Looking through the script, it apparently discovers all storage objects in VMM. And all of their relationships. For more info, check the systemcenter.wiki page…
We disabled the discovery, and then ran Remove-SCOMDisabledClassInstance several times over the course of a few days. Pretty soon, SQL was getting happy again…
From the Microsoft Support case, this was identified as a bug and registered as such. I hope to be able to update this post soon with a fix…
But what if you want to monitor larger entities, like firewall clusters or storage arrays? Preferably by using not a single point of failure? Well, SCOM has a solution for this: Resource Pools. Kevin has written a great blog post on these, detailing how to populate them and what the requirements are, if you want high availability.
Some time ago, we started getting complaints from one of our systems management teams. We have quite a large number of Web Application Availability Monitoring configurations active, and these were using the agents on two dedicated servers. One of these was experiencing problems, causing false alerts. We ended up reinstalling it, but that left us with something I despise: reconfiguring all the web monitors, manually.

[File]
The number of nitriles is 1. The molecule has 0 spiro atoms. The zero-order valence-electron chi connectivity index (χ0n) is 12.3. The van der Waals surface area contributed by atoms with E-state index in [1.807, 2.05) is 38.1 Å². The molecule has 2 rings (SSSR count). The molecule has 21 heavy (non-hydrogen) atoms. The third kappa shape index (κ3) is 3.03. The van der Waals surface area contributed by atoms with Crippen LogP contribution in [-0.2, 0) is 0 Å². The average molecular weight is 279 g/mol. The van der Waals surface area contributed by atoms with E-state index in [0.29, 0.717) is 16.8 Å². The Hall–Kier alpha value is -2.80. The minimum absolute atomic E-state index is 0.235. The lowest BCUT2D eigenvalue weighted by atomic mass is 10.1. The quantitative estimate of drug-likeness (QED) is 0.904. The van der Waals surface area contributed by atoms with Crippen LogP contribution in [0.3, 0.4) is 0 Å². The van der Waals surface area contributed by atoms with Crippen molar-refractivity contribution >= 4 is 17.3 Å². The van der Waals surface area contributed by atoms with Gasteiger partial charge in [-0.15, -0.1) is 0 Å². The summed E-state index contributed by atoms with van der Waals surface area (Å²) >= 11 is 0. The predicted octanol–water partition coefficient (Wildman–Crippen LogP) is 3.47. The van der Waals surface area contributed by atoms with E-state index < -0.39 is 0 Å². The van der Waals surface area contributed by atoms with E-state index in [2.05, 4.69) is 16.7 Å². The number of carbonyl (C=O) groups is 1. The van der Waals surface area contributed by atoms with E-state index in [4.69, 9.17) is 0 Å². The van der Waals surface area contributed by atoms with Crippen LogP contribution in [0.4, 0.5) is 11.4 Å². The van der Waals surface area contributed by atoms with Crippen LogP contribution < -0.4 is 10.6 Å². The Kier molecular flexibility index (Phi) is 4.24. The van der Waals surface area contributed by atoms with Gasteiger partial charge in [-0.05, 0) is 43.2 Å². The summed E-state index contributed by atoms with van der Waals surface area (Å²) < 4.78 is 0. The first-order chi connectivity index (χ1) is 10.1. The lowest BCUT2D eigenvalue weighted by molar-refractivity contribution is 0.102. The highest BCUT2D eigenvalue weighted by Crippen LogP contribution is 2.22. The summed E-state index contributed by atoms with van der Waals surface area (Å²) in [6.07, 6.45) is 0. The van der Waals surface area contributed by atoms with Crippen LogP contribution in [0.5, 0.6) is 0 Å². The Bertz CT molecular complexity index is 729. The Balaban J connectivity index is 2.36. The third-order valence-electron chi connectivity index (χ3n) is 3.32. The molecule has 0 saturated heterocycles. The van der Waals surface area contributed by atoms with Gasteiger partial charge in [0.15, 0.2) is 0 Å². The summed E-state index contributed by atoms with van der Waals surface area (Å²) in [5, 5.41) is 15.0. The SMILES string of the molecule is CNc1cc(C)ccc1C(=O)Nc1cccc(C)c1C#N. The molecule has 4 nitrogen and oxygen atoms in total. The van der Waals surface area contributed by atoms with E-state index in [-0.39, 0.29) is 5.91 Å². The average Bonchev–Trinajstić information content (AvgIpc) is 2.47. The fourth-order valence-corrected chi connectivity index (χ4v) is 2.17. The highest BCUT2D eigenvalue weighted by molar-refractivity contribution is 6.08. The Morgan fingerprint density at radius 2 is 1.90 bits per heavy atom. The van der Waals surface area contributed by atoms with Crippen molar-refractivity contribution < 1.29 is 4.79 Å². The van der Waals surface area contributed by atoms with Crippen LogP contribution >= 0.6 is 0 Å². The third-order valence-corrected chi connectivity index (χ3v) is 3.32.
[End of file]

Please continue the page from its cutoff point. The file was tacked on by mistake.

That started me thinking about the Resource Pools. What if we could move the web monitors to a Resource Pool? Better yet, what if we could set up our own Resource Pool – and use that to run workflows on as we saw fit? Would that be feasible?
It took some time, but yes – that will work. It turns out that creating your own Resource Pool isn’t even that hard, and using the Powershell scripts from Kevins blog you can populate them with any Management Servers you want to use for this purpose. It’s even possible to include agents – but please keep in mind, Microsoft does not support using agents in a Resource Pool. That being said, we have this exact setup running – without any problems so far.
The XML is quite simple, if you know how to read SCOM MP’s. For obvious reasons, it contains a class for the Resource Pool:
With this XML, you should be able to create a SCOM Resource Pool to provide highly available monitoring ; the complete file is available on Github. However, you might want to wait – I’m working on a complete, sealed MP with some classes that are targeted against this Resource Pool, ready to use.